MacIver News Service | Nov. 10, 2017

By M.D. Kittle

MADISON, Wis. – The Internal Revenue Service is investigating the bonds issued by a shadowy Wisconsin bonding house that sought greater authority through legislation during the last days of this year’s budget debate.

A former IRS director tells MacIver News Service the probe and its finding against the Public Finance Authority is most unusual, that there appears to be “something funny about the whole income streams” of the development deal dependent on the bonds.

In July, the IRS issued its preliminary ruling, concluding the the $26.5 million of bonds issued by the Public Finance Authority for the Statler Hilton development project in Dallas are taxable, according to the Dallas Morning News.

That’s a critical finding against the PFA, described as a “bonding house of last resort.” The agency, created in 2010 through Wisconsin legislation, connects investors to tax-exempt “conduit bonds” for “public benefit projects.”

The bonds were issued in August 2016 “to provide funds to finance the cost of the acquisition of a portion of the Economic Development Tax Increment Financing grant” pinning up the project, according to the official statement prepared on behalf of the local government following the issuance of the bond.

Centurion American, the developers for the Dallas revitalization project, plan to convert an abandoned building into a luxury hotel, movie theater and restaurant complex. It has been described as an unusually complex financing deal, involving transfers to several entities, connected to Centurion American’s owner. The business and several subsidiaries are involved in scores of planned residential community projects with a combined value of about $2 billion, according to The Bond Buyer.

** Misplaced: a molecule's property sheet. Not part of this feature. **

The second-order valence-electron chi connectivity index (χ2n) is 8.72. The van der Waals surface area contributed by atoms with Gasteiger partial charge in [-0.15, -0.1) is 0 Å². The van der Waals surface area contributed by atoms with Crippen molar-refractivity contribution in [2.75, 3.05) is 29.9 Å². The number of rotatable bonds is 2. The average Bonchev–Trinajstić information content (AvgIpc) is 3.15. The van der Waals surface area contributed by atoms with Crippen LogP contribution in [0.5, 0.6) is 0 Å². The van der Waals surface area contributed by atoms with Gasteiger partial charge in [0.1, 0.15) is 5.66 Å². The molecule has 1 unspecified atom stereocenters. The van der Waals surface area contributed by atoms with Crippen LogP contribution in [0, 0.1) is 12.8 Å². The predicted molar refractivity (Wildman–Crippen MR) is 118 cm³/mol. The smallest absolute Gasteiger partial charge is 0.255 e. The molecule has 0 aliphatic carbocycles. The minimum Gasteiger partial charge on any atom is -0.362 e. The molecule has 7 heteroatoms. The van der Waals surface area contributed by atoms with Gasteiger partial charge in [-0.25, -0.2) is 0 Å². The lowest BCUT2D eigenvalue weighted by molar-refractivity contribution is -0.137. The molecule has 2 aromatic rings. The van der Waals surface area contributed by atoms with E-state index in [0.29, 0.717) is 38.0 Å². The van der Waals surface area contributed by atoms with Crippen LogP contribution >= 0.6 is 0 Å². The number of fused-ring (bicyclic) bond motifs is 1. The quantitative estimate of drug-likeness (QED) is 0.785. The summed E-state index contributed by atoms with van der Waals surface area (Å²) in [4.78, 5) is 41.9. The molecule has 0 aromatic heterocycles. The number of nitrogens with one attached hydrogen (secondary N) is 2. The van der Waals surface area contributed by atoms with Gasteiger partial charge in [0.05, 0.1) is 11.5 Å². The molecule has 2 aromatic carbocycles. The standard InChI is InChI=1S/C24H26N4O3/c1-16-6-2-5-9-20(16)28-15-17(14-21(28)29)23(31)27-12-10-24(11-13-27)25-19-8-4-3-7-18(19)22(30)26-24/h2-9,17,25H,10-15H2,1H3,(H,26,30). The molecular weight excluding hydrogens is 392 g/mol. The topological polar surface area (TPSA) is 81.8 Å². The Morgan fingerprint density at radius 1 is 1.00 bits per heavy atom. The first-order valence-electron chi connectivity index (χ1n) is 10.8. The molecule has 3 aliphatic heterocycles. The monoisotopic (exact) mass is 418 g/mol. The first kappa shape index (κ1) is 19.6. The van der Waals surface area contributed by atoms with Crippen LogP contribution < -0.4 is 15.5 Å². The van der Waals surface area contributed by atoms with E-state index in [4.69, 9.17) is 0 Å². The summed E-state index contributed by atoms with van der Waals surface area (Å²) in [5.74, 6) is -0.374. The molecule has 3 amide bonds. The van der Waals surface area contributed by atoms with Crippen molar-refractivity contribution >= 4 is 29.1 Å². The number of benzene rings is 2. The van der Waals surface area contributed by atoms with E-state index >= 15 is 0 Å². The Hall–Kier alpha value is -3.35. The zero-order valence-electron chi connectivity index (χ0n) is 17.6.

The PFA and its attorney, San Francisco-based Orrick, Herrington and Sutcliffe, told the publication in August that they disagree with the IRS’ preliminary findings, and are challenging the tax-class ruling.

“Our team on this matter is declining any comment on the topic right now,” firm spokesman Howard Mintz said in an email Thursday to MacIver News Service.

The IRS isn’t talking.

“Federal law prohibits the IRS from discussing specific taxpayers,” IRS spokesman Dean Patterson said in an email this week to MacIver News.

The IRS began auditing the bonds in January, less than five months after they were issued, the Bond Buyer reported.

That’s remarkably fast, according to Mark Scott, former director of the IRS’ Office of Tax Exempt Bonds.

“They never open investigations that quickly. It’s not done,” Scott said this week in an interview with MacIver News Service.

Generally speaking, the bond compliance expert said, the agency doesn’t look at a municipal bonding projects until three or five years down the road. He suspects the problem has more to do with the transaction than the authority to do the deal.

“There’s some suspicious activities going on here,” Scott said. “I hadn’t finished my analysis, but there’s something funny about the whole income streams.”